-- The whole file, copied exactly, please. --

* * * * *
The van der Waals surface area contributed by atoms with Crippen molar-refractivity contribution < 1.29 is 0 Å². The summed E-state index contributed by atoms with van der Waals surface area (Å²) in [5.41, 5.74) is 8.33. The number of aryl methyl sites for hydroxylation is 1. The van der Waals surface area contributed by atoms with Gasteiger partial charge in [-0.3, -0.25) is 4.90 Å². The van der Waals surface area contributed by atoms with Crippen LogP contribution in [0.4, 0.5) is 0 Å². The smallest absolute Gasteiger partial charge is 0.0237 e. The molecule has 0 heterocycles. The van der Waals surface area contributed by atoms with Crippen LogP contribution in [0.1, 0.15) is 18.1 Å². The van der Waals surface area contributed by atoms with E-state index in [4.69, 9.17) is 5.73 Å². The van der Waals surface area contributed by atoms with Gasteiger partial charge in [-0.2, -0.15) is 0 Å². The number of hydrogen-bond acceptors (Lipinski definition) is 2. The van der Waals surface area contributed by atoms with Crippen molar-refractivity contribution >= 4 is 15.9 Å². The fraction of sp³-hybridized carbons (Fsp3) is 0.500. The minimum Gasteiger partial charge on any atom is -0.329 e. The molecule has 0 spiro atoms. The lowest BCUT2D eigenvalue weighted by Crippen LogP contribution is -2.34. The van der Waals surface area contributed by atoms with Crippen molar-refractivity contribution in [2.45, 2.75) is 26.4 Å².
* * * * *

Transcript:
The van der Waals surface area contributed by atoms with Crippen molar-refractivity contribution < 1.29 is 0 Å². The summed E-state index contributed by atoms with van der Waals surface area (Å²) in [5.41, 5.74) is 8.33. The number of aryl methyl sites for hydroxylation is 1. The van der Waals surface area contributed by atoms with Gasteiger partial charge in [-0.3, -0.25) is 4.90 Å². The van der Waals surface area contributed by atoms with Crippen LogP contribution in [0.4, 0.5) is 0 Å². The smallest absolute Gasteiger partial charge is 0.0237 e. The molecule has 0 heterocycles. The van der Waals surface area contributed by atoms with Crippen LogP contribution in [0.1, 0.15) is 18.1 Å². The van der Waals surface area contributed by atoms with E-state index in [4.69, 9.17) is 5.73 Å². The van der Waals surface area contributed by atoms with Gasteiger partial charge in [-0.2, -0.15) is 0 Å². The number of hydrogen-bond acceptors (Lipinski definition) is 2. The van der Waals surface area contributed by atoms with Crippen molar-refractivity contribution >= 4 is 15.9 Å². The fraction of sp³-hybridized carbons (Fsp3) is 0.500. The minimum Gasteiger partial charge on any atom is -0.329 e. The molecule has 0 spiro atoms. The lowest BCUT2D eigenvalue weighted by Crippen LogP contribution is -2.34. The van der Waals surface area contributed by atoms with Crippen molar-refractivity contribution in [2.45, 2.75) is 26.4 Å².